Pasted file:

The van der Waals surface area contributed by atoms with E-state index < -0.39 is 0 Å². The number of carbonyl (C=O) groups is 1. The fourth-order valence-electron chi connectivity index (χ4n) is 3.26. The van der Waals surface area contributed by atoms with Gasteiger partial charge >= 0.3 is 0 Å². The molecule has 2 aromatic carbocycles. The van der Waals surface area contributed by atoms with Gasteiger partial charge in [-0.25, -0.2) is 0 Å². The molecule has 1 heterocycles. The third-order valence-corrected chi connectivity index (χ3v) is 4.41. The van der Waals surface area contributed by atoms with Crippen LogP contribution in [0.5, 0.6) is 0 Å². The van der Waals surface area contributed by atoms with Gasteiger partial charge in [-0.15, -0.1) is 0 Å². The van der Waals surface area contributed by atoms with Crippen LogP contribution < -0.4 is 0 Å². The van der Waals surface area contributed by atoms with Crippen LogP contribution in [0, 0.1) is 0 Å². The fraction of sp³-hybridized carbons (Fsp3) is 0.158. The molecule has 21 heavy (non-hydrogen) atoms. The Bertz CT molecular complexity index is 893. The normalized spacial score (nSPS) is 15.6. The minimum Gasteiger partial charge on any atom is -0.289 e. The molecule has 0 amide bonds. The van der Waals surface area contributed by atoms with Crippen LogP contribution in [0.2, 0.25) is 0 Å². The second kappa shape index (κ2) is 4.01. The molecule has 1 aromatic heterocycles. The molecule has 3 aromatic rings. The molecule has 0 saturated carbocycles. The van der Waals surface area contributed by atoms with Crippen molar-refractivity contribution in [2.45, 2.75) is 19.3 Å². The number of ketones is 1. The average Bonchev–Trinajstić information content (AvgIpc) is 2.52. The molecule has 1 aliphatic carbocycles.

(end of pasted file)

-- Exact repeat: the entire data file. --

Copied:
The van der Waals surface area contributed by atoms with E-state index < -0.39 is 0 Å². The number of carbonyl (C=O) groups is 1. The fourth-order valence-electron chi connectivity index (χ4n) is 3.26. The van der Waals surface area contributed by atoms with Gasteiger partial charge >= 0.3 is 0 Å². The molecule has 2 aromatic carbocycles. The van der Waals surface area contributed by atoms with Gasteiger partial charge in [-0.25, -0.2) is 0 Å². The molecule has 1 heterocycles. The third-order valence-corrected chi connectivity index (χ3v) is 4.41. The van der Waals surface area contributed by atoms with Crippen LogP contribution in [0.5, 0.6) is 0 Å². The van der Waals surface area contributed by atoms with Gasteiger partial charge in [-0.15, -0.1) is 0 Å². The van der Waals surface area contributed by atoms with Crippen LogP contribution < -0.4 is 0 Å². The van der Waals surface area contributed by atoms with Crippen LogP contribution in [0, 0.1) is 0 Å². The fraction of sp³-hybridized carbons (Fsp3) is 0.158. The molecule has 21 heavy (non-hydrogen) atoms. The Bertz CT molecular complexity index is 893. The normalized spacial score (nSPS) is 15.6. The minimum Gasteiger partial charge on any atom is -0.289 e. The molecule has 0 amide bonds. The van der Waals surface area contributed by atoms with Crippen LogP contribution in [0.2, 0.25) is 0 Å². The second kappa shape index (κ2) is 4.01. The molecule has 1 aromatic heterocycles. The molecule has 3 aromatic rings. The molecule has 0 saturated carbocycles. The van der Waals surface area contributed by atoms with Crippen molar-refractivity contribution in [2.45, 2.75) is 19.3 Å². The number of ketones is 1. The average Bonchev–Trinajstić information content (AvgIpc) is 2.52. The molecule has 1 aliphatic carbocycles.